Track three on “Be the void” is this two and three-quarter minute ditty that shakes with the shakers and whose frenetic guitars match the piano madness and heavy drum pacing. It feels not a little bit like the energy of an early Strokes barnburner, but there’s less anger here and more laissez-faire attitude. Indeed, it’s easy-going psych rock with an über-peppy pop tone, just plain fun all around. And as John Hubner said in his aforementioned post back in 2012: “If you don’t like Dr. Dog, check to make sure you have a pulse.”

For the rest of the Best tunes of 2012 list, click here.

Best tunes of 2011: #8 Cults “Go outside”

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I have a very distinct memory of listening to this very song one early morning late in 2011, in that burred season between late fall and early winter. I was re-listening to a handful of albums released that year, trying to nail down my inaugural best albums list for my old blog, Music Insanity. Cults’ self-titled debut was one of two debut albums that caught me by surprise and snuck its way into the running for 2011.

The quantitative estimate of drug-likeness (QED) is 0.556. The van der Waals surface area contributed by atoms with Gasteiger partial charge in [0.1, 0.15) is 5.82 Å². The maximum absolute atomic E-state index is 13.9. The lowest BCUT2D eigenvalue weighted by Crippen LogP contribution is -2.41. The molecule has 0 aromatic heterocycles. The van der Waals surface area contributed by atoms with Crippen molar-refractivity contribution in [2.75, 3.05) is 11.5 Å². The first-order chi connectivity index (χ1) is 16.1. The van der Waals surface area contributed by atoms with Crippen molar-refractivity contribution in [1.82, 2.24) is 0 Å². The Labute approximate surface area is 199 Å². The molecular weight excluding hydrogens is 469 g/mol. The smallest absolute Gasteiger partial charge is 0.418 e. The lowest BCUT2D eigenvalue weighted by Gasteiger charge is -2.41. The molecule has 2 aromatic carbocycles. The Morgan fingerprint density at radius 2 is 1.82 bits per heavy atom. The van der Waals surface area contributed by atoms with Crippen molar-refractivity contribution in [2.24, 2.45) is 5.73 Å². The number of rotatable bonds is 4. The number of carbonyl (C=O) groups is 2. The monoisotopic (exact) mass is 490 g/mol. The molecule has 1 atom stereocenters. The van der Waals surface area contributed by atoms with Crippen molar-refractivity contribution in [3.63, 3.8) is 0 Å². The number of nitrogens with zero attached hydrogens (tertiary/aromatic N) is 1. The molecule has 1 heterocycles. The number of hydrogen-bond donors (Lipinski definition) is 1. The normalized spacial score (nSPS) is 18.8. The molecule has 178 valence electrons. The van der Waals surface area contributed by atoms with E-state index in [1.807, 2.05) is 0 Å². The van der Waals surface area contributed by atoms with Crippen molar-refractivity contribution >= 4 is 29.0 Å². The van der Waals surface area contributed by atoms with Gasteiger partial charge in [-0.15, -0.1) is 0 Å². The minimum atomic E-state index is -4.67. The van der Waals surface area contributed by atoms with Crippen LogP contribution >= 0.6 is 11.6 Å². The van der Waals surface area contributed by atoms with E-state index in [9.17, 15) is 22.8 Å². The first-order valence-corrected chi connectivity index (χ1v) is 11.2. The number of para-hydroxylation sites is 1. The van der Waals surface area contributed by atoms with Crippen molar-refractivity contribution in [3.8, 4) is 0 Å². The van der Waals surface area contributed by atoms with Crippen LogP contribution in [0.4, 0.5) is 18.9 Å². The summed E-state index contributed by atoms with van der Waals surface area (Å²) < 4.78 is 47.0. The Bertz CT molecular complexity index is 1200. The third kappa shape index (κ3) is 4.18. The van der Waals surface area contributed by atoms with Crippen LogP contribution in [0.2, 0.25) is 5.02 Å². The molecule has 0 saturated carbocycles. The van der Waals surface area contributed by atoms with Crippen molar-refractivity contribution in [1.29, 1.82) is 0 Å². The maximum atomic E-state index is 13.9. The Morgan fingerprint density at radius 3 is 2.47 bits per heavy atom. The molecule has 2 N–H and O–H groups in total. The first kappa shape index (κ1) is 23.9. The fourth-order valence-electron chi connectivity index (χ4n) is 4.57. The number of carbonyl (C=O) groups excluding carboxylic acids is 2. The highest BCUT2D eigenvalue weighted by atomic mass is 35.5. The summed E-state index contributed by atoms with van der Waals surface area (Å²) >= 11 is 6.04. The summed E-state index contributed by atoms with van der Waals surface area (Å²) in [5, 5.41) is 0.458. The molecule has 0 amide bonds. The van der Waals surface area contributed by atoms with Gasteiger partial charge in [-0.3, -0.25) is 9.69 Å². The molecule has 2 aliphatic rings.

As track one slid into track two, I was standing at Bayview station awaiting the arrival of my commuter train to take me into work. It was so early it was still dark so I could clearly see the lightly falling snow glinting from the glow of the fluorescent light posts. I was shuffling my doc martens in the thinnest of coatings on the asphalt waiting platform, causing rivulets of feathered snow to amass around my feet. But then “Go outside” burst through my iPod earbuds in earnest and it was like the sun came out, warming me from outside and in, and it was as if summer had made a glorious return.